Nation of Language just released their sophomore album ‘A Way Forward’ via PIAS Records to much anticipation. The album is described by the band as one that captures the trials and tribulations of modern life, from the simplest forms of human connection to surviving a world in which political corporate machines spew a stream of digital pollution through every device. Songwriter Ian Devaney stated, “‘A Way Forward’ is an exploration of the band’s relationship to the music of the 70s, through the lenses of krautrock and early electronic music. We aimed to more deeply trace the roots of our sound, hoping to learn something from the early influences of our early influences. Experimenting with how they might be reinterpreted in our modern context – looking further backward to find a way forward. We drew a lot from the steady locomotive rhythms of bands like Kraftwerk and Neu!, while also looking to less-propulsive electronic artists like Laurie Spiegel and Cluster. The goal was to have a record that felt like a journey, like being on a train that gets lost in a colorful fog, and then suddenly bursts through into different landscapes. Thematically, some of those landscapes are familiar in their melancholy, but we also wanted to introduce celebration and joy in a way that hadn’t really been present in our previous album. Having these bursts of positivity felt like it gave the emotional low points more resonance, giving a stronger sense of emotional reality to the album overall.”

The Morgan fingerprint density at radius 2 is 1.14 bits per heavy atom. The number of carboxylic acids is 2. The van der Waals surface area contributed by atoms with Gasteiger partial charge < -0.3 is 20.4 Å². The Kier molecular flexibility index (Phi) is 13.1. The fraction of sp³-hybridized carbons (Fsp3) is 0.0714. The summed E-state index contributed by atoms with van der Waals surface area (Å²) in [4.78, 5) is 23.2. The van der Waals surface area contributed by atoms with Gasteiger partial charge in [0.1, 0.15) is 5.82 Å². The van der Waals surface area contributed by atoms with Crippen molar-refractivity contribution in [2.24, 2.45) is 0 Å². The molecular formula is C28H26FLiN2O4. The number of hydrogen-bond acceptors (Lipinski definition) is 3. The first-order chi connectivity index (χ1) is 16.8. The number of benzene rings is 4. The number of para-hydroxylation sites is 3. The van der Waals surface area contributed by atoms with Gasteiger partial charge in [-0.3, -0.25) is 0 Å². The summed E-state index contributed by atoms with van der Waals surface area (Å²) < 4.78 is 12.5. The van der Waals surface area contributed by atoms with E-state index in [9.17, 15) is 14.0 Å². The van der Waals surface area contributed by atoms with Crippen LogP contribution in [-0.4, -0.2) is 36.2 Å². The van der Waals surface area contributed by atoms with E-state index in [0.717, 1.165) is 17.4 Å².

The Brooklyn trio just wrapped their largely sold-out, first ever U.S. headlining tour, which included performances at The Governors Ball, Levitation, and will head out on their first headlining performances across the EU and UK in January.
Nation of Language spoke with B-Sides host Pete Mar about the new album, how they took to their growing profile over the course of the pandemic when their fanbase grew after the release of their debut album last year and more.